Brazilian presidential candidate advisor backs Argentina for BRICS


Brazilian presidential candidate Luiz Inacio Lula da Silva’s top foreign policy advisor supports the inclusion of Argentina in the BRICS group of developing nations, which could be a forum for negotiating peace in Ukraine, he told Reuters.

Celso Amorim, foreign minister during Lula’s 2003-2010 presidency, had a hand in founding the BRICS group along with Russia, India and China.

South Africa joined in 2011 and Argentina has been pushing to become the sixth member.

“It’s good to have balance within the BRICS, to have a larger role for Latin America,” Amorim said in an interview on Tuesday afternoon. “I think the eventual inclusion of Argentina would be positive.”

Polls show Lula with a lead of roughly 5 percentage points ahead of an Oct. 30 runoff against President Jair Bolsonaro.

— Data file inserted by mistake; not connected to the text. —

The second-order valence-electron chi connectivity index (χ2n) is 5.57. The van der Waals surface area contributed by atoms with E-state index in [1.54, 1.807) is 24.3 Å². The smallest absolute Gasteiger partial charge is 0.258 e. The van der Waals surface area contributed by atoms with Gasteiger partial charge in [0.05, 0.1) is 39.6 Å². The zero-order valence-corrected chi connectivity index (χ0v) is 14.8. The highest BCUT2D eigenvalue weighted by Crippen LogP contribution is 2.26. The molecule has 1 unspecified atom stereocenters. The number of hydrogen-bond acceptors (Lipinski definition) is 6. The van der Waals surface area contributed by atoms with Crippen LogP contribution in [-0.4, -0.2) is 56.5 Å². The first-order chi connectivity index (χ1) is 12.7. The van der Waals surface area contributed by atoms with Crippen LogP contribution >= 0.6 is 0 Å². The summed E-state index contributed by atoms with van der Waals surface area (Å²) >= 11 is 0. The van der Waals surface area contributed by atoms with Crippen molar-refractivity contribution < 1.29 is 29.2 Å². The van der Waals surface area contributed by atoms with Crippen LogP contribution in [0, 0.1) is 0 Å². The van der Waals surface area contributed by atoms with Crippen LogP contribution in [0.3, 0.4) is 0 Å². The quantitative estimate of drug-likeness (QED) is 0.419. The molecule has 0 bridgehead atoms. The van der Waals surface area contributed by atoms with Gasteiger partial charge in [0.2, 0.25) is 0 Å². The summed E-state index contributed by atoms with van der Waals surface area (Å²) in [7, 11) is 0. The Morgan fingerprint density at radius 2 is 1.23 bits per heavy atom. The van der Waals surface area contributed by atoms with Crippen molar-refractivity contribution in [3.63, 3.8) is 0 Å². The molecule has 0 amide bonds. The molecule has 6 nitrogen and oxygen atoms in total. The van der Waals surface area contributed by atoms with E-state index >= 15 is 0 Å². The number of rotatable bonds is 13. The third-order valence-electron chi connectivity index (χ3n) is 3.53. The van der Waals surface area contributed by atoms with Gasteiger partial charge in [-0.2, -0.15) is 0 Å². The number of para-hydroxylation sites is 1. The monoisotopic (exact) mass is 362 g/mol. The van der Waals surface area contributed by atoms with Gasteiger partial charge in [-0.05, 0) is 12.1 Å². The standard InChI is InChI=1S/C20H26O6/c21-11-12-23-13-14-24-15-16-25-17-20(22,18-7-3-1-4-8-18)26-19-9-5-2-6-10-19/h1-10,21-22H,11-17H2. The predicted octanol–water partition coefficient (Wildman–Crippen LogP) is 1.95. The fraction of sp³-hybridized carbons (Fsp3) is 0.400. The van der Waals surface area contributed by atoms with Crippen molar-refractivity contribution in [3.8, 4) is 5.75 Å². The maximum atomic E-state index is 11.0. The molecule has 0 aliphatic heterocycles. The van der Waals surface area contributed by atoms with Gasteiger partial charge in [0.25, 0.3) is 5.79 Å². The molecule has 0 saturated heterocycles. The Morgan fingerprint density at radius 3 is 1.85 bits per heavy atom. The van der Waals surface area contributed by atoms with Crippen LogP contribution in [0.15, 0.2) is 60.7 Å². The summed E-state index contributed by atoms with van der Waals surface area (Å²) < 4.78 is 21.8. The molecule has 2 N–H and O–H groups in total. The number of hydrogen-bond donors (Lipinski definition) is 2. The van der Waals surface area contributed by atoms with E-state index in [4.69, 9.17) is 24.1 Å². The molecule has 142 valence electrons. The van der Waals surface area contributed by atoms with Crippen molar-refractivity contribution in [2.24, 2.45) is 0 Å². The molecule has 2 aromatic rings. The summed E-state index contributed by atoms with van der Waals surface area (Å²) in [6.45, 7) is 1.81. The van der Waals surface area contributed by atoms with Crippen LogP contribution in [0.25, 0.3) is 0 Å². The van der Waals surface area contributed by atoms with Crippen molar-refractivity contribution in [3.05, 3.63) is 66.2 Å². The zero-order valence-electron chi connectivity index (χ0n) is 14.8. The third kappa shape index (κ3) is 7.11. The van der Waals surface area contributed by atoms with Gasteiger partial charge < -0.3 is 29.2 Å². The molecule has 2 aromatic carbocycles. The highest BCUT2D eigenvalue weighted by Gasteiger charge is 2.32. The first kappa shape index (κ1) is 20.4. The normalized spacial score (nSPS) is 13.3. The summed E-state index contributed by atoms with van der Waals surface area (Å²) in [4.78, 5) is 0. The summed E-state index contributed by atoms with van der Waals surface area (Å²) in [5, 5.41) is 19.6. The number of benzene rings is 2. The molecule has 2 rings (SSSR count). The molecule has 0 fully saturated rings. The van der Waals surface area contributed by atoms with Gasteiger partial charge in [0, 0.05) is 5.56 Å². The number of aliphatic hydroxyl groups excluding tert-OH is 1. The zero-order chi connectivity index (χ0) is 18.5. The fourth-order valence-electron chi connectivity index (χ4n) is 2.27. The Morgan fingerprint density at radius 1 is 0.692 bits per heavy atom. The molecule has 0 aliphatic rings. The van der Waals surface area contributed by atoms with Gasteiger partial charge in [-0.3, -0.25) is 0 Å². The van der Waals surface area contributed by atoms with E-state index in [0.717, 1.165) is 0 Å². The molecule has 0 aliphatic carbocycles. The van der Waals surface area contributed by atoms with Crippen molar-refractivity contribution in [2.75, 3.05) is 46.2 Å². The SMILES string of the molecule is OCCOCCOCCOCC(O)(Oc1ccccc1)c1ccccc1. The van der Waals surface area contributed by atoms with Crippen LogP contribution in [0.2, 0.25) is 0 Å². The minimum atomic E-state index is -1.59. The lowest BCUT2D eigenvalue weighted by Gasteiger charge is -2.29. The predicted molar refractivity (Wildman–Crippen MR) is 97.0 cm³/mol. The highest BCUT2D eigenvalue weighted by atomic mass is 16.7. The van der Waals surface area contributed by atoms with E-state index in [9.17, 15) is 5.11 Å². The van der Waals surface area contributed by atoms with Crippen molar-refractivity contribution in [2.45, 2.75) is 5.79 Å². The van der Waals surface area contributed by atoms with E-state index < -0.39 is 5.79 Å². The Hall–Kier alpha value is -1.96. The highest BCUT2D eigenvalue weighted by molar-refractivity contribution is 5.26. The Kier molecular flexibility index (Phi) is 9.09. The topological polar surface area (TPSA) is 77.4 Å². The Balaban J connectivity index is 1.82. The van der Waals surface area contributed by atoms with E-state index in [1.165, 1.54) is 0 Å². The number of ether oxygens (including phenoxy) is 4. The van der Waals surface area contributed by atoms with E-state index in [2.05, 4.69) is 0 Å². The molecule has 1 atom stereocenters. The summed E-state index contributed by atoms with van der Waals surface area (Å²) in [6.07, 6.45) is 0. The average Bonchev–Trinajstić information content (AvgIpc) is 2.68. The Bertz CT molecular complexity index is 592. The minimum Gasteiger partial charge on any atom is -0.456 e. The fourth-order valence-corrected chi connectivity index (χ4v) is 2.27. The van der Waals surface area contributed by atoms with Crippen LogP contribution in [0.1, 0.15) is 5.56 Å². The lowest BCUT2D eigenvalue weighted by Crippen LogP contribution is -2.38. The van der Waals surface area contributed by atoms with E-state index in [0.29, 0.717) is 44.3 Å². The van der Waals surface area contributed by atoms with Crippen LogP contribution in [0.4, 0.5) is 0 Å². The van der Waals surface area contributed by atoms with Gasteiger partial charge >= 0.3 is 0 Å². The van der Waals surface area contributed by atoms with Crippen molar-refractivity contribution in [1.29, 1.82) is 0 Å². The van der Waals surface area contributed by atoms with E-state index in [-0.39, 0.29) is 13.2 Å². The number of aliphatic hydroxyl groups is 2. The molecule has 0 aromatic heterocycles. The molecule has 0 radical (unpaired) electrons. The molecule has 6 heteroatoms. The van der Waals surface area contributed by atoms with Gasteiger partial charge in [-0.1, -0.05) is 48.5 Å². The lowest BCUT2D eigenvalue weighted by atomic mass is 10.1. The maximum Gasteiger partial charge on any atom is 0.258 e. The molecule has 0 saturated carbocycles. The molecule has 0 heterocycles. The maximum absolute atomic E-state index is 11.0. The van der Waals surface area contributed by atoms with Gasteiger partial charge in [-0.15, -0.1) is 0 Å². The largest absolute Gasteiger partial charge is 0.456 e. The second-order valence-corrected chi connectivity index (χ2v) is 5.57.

Amorim said he has not discussed any role in an eventual Lula government, but he continues to discuss policy matters regularly with the leftist former president.

Regarding the Ukraine war, he said Lula had the disposition and track record to contribute to peace talks.

“He has the conditions to take part in a negotiating effort, which needs to be led by the European Union and United States, but with the participation of China, obviously. Brazil can also be an important country, whose voice resonates in the developing world,” Amorim said. “The BRICS as a group could help.”

Amorim also said Lula would make Brazil a protagonist in global climate talks if elected, calling for a summit of Amazon rainforest nations in the first half of next year to discuss conservation efforts along with more developed nations.

A third Lula term would open the door for Brazil to re-engage diplomatically with neighboring Venezuela, Amorim said, adding that Bolsonaro and U.S. President Donald Trump achieved little by breaking off relations with Venezuelan President Nicolas Maduro.

“Isolation, sanctions, blockades, threats of force don’t help at all. They only make things difficult,” he said.

Asked about reports of human rights violations in Venezuela and Nicaragua, Amorim said: “We will do whatever we can in favor of democracy in a way that is respectful, non-interventionist and not arrogant.”

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